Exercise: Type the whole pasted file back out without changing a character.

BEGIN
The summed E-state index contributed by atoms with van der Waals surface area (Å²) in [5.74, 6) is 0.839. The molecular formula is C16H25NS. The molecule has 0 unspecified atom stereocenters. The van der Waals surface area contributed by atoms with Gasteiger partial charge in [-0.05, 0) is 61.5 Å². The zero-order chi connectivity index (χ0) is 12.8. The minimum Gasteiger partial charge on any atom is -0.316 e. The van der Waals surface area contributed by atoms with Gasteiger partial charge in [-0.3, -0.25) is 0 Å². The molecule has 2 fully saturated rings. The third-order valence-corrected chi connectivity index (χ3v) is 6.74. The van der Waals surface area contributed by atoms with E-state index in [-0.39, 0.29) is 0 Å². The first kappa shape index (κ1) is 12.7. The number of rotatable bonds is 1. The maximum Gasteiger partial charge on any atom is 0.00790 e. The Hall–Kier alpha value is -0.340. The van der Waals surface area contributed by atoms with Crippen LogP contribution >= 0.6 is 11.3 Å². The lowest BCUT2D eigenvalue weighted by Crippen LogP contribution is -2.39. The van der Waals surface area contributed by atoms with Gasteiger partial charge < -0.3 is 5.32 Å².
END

The summed E-state index contributed by atoms with van der Waals surface area (Å²) in [5.74, 6) is 0.839. The molecular formula is C16H25NS. The molecule has 0 unspecified atom stereocenters. The van der Waals surface area contributed by atoms with Gasteiger partial charge in [-0.05, 0) is 61.5 Å². The zero-order chi connectivity index (χ0) is 12.8. The minimum Gasteiger partial charge on any atom is -0.316 e. The van der Waals surface area contributed by atoms with Gasteiger partial charge in [-0.3, -0.25) is 0 Å². The molecule has 2 fully saturated rings. The third-order valence-corrected chi connectivity index (χ3v) is 6.74. The van der Waals surface area contributed by atoms with E-state index in [-0.39, 0.29) is 0 Å². The first kappa shape index (κ1) is 12.7. The number of rotatable bonds is 1. The maximum Gasteiger partial charge on any atom is 0.00790 e. The Hall–Kier alpha value is -0.340. The van der Waals surface area contributed by atoms with Crippen LogP contribution >= 0.6 is 11.3 Å². The lowest BCUT2D eigenvalue weighted by Crippen LogP contribution is -2.39. The van der Waals surface area contributed by atoms with Gasteiger partial charge < -0.3 is 5.32 Å².